It’s been almost two years since Don “Toot” Cahoon coached the University of Massachusetts men’s hockey team, but it remains clear that his impact on hockey throughout New England won’t be forgotten.
The American Collegiate Hockey Association announced Cahoon, who is from Marblehead, as the winner of the John “Snooks” Kelley Founders Award earlier this week. The prestigious honor goes annually to someone in the coaching profession that contributes to the overall growth and development of hockey in the United States.
It would be impossible to argue that Cahoon fits that bill.
The most successful hockey coach in UMass history, Cahoon guided the Minutemen for 11 years including the program’s first NCAA tournament win in 2007. He coached a pair of Olympians, Thomas Pock of Austria and American goaltender Jon Quick, was Hockey East Coach of the Year in 2003 and New England Hockey Writers Coach of the Year in 2003 and 2007.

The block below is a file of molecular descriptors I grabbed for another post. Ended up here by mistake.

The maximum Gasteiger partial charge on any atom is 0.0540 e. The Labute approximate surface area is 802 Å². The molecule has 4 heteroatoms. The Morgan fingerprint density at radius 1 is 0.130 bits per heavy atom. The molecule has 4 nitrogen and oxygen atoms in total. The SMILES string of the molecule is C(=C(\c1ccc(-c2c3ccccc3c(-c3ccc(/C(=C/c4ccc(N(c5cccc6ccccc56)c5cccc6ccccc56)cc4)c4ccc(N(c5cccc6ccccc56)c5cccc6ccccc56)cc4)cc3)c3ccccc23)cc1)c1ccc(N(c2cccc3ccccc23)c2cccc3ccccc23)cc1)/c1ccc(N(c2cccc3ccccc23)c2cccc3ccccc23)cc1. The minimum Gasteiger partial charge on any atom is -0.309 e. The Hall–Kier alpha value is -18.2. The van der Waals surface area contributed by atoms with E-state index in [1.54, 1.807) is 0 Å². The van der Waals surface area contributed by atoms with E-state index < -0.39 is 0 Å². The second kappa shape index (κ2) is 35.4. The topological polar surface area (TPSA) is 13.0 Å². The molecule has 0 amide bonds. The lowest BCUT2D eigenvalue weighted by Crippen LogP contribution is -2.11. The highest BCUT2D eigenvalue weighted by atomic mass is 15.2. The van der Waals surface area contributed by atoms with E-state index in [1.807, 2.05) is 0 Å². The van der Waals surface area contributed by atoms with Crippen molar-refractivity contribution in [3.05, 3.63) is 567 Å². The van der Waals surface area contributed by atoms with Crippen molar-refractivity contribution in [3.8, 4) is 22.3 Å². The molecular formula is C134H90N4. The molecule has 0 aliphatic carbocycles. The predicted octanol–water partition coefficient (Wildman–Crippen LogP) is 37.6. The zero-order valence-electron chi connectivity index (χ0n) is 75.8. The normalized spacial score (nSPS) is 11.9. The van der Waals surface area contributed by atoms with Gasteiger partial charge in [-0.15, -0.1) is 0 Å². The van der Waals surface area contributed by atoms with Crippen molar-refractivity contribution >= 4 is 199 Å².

Cahoon was also head coach at Princeton University from 1992-2000 and led the Tigers to the NCAA tournament in 1998. For his collegiate head coaching career, Cahoon collected 333 wins.
After graduating from Marblehead High, Cahoon went to Kimball Union. He then played at Boston University, winning a pair of NCAA titles as a winger in 1971 and 1972. He was head coach at Norwich and an assistant at BU under Jack Parker before taking over at Princeton.
The Kelley Award is one of eight major honors given by the ACHA every year. Cahoon and his fellow honorees will be feted at the ACHA Convention in Florida at the end of April.